…were designed to accommodate what’s known as a pole-and-rope awning made of fabric. It attaches to the trailer by means of what’s called an awning rail; this is usually a narrow strip of metal with a channel in it to hold the awning’s edge.
How Does a Pole and Rope Awning Work?
One side of the awning fabric has a rounded edge which slides into a hollow track mounted on the side of the trailer (sometimes called the awning rail). The awning rail is an aluminum channel shaped like a C (if you look at it from the side).
Vintage pole & rope awnings were used almost universally from the 1940s into the 1970s. They are installed only when in use and are taken down and stored when traveling.
Because it’s nearly impossible to find original vintage camper awnings, it may be a better idea to either fabricate your own, new awning or have one made to order.
Where to Buy a Vintage Camper Awning
The Internet has allowed many vintage trailer owners to connect with other enthusiasts who also make hard-to-find awnings for these types of campers.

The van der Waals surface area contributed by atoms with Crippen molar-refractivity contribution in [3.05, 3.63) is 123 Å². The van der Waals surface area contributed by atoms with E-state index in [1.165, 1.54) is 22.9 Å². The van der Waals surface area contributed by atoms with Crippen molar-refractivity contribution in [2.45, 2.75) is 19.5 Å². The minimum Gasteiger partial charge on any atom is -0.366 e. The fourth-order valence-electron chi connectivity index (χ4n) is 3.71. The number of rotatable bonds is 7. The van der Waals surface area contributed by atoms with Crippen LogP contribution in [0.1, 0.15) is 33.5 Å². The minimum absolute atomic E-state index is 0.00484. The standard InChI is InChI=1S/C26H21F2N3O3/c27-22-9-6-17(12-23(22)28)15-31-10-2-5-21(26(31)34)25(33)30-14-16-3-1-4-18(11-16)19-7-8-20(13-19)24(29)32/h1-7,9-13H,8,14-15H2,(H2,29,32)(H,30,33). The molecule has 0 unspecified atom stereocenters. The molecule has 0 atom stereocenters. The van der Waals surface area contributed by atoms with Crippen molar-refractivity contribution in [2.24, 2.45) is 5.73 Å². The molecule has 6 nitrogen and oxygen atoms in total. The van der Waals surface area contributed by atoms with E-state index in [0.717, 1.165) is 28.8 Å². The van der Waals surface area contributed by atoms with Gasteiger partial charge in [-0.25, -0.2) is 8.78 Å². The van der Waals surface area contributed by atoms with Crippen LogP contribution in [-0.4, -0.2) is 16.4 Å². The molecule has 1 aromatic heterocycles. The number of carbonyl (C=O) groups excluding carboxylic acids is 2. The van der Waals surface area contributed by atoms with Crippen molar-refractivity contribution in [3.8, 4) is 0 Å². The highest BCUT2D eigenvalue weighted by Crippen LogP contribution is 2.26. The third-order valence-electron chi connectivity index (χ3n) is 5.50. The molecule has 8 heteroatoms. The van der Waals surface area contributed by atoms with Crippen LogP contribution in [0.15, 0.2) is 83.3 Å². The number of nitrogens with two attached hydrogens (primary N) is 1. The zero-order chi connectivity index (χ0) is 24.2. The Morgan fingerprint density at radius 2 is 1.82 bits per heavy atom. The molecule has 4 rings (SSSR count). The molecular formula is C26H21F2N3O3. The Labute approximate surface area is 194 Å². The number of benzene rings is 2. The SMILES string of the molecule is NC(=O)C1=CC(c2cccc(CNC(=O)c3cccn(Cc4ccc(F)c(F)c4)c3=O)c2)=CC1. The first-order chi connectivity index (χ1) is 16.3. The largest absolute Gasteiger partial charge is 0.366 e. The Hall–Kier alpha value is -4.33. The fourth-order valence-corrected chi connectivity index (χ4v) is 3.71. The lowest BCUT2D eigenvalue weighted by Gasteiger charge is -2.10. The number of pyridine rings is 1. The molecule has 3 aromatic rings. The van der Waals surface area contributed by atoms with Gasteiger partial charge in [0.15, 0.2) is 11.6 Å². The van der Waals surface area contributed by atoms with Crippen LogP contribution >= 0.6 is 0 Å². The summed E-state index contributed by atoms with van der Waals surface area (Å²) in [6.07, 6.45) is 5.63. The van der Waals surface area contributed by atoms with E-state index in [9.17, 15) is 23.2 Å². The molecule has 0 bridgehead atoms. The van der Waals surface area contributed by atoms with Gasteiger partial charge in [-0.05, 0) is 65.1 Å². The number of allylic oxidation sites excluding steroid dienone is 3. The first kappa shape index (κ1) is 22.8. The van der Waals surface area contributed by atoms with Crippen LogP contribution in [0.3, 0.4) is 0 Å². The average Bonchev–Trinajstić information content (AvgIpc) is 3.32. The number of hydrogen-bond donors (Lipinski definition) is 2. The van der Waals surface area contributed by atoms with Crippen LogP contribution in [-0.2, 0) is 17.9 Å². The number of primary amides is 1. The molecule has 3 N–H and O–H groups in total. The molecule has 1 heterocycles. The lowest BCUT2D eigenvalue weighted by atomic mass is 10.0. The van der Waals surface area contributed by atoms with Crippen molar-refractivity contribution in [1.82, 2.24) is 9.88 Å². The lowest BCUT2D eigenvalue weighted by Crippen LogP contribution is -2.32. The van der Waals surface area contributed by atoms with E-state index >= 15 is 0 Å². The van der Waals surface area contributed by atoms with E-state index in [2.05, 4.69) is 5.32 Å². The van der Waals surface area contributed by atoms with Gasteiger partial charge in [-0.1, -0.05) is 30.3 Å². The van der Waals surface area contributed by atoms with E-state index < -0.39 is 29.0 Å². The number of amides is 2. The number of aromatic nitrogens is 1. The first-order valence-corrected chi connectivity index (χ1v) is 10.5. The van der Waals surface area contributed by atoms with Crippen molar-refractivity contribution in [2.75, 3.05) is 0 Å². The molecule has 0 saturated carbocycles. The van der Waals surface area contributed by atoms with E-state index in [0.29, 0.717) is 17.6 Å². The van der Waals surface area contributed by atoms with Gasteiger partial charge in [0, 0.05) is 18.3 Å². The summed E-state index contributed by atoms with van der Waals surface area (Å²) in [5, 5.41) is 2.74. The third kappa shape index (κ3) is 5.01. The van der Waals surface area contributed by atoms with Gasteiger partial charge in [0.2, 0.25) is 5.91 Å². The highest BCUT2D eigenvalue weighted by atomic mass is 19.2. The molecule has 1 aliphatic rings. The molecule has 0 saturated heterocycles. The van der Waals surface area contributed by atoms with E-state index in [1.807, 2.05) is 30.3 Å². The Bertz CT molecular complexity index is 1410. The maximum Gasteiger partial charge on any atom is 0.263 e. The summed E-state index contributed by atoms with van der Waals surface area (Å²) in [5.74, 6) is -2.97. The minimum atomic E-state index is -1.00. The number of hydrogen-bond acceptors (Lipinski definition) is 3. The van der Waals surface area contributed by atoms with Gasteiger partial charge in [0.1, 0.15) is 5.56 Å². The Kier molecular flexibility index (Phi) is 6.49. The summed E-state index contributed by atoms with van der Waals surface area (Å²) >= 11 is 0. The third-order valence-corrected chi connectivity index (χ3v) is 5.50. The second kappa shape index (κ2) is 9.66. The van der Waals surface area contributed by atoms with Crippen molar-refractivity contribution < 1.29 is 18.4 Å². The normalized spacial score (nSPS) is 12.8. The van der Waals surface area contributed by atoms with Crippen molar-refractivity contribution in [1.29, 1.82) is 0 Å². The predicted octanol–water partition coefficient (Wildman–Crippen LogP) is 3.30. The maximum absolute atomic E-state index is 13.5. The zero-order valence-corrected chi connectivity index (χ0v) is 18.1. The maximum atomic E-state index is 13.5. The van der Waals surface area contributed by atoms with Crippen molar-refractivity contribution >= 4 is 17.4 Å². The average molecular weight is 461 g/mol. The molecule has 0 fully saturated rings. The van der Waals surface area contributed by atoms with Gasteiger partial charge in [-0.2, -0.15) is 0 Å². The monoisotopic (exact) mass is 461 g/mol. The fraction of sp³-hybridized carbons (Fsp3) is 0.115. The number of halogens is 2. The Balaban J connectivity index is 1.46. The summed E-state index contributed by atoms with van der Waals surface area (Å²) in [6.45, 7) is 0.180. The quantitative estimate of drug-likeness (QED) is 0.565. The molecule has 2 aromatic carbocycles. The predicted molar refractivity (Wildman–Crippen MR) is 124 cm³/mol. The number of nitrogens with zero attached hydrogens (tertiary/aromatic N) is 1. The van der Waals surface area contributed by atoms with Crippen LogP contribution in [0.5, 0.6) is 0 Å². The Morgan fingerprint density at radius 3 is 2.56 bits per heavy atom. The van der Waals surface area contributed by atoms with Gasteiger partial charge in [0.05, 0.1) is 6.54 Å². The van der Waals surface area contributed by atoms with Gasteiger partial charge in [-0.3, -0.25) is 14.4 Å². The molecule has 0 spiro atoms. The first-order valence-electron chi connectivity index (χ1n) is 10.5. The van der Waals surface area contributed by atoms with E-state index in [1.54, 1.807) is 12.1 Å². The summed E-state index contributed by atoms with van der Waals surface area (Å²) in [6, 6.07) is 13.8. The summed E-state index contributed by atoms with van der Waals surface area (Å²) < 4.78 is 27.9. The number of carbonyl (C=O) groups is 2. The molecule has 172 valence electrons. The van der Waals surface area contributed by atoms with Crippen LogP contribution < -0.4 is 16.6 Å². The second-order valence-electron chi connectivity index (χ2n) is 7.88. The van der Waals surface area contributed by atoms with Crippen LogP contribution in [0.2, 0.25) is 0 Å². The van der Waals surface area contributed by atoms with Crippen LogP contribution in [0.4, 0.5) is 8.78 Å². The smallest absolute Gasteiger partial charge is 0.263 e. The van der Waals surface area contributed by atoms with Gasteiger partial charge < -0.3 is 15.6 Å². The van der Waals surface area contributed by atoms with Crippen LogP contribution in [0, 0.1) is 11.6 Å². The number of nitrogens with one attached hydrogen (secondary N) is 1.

Marti’s Awnings out of Chico, California specializes in custom vintage trailer awnings. She says that,
I’ve been in the sewing business my entire life, including 30 years of owning an auto/boat and aircraft upholstery business. (No, I don’t do that work anymore. No cushions. No curtains!) I’ve been making trailer awnings professionally since 2008.
According to her website, she’s amassed quite the inventory of hard-to-find Sunbrella and Dickson fabrics.
Kristi from Vintage Awnings, has made vintage trailer awnings out of the popular Sunbrella fabric since 2007. She also uses marine-grade pull cords and heavy duty brass grommets in her work.
Some of Kristi’s awning designs as sent in by customers.
Kristi says that,
It takes approximately a week to ten days to make a vintage trailer awning, depending on the size.
According to her website, you can expect to pay anywhere from $175 to $600 for a vintage awning, with the wide range based on size. A 20′ by 9′ Airstream awning is going to cost a lot more than a smaller 6′ by 6′ tin can trailer awning.
Pole and rope awnings are simple to install, cheap, and durable (since you can remove them!). Unlike expensive automatically actuated awnings there are no moving parts, and you can take the awning off completely during transit or during particularly windy or stormy weather.